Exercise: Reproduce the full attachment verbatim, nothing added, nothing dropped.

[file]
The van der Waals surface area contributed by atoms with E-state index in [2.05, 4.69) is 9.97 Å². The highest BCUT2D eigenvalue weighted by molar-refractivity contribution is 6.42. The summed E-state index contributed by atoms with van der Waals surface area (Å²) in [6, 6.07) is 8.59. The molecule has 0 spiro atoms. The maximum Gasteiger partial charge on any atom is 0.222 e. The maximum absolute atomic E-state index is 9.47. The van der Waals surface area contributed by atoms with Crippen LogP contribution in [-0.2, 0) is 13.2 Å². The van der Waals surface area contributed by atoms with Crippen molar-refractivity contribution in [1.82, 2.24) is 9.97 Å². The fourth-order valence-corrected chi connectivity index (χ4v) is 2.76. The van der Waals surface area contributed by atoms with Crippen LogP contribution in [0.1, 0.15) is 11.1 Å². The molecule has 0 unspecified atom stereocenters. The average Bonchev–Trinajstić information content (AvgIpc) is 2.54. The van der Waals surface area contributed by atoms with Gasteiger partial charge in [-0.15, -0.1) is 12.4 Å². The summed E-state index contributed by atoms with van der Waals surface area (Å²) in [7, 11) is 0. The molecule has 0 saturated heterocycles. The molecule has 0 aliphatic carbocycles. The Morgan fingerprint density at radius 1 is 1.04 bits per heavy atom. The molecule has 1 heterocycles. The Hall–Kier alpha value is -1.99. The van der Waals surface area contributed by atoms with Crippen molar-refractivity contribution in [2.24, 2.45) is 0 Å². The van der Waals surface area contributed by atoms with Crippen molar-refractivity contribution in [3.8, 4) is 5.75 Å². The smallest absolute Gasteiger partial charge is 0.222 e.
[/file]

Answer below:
The van der Waals surface area contributed by atoms with E-state index in [2.05, 4.69) is 9.97 Å². The highest BCUT2D eigenvalue weighted by molar-refractivity contribution is 6.42. The summed E-state index contributed by atoms with van der Waals surface area (Å²) in [6, 6.07) is 8.59. The molecule has 0 spiro atoms. The maximum Gasteiger partial charge on any atom is 0.222 e. The maximum absolute atomic E-state index is 9.47. The van der Waals surface area contributed by atoms with Crippen LogP contribution in [-0.2, 0) is 13.2 Å². The van der Waals surface area contributed by atoms with Crippen molar-refractivity contribution in [1.82, 2.24) is 9.97 Å². The fourth-order valence-corrected chi connectivity index (χ4v) is 2.76. The van der Waals surface area contributed by atoms with Crippen LogP contribution in [0.1, 0.15) is 11.1 Å². The molecule has 0 unspecified atom stereocenters. The average Bonchev–Trinajstić information content (AvgIpc) is 2.54. The van der Waals surface area contributed by atoms with Gasteiger partial charge in [-0.15, -0.1) is 12.4 Å². The summed E-state index contributed by atoms with van der Waals surface area (Å²) in [7, 11) is 0. The molecule has 0 saturated heterocycles. The molecule has 0 aliphatic carbocycles. The Morgan fingerprint density at radius 1 is 1.04 bits per heavy atom. The molecule has 1 heterocycles. The Hall–Kier alpha value is -1.99. The van der Waals surface area contributed by atoms with Crippen molar-refractivity contribution in [2.24, 2.45) is 0 Å². The van der Waals surface area contributed by atoms with Crippen molar-refractivity contribution in [3.8, 4) is 5.75 Å². The smallest absolute Gasteiger partial charge is 0.222 e.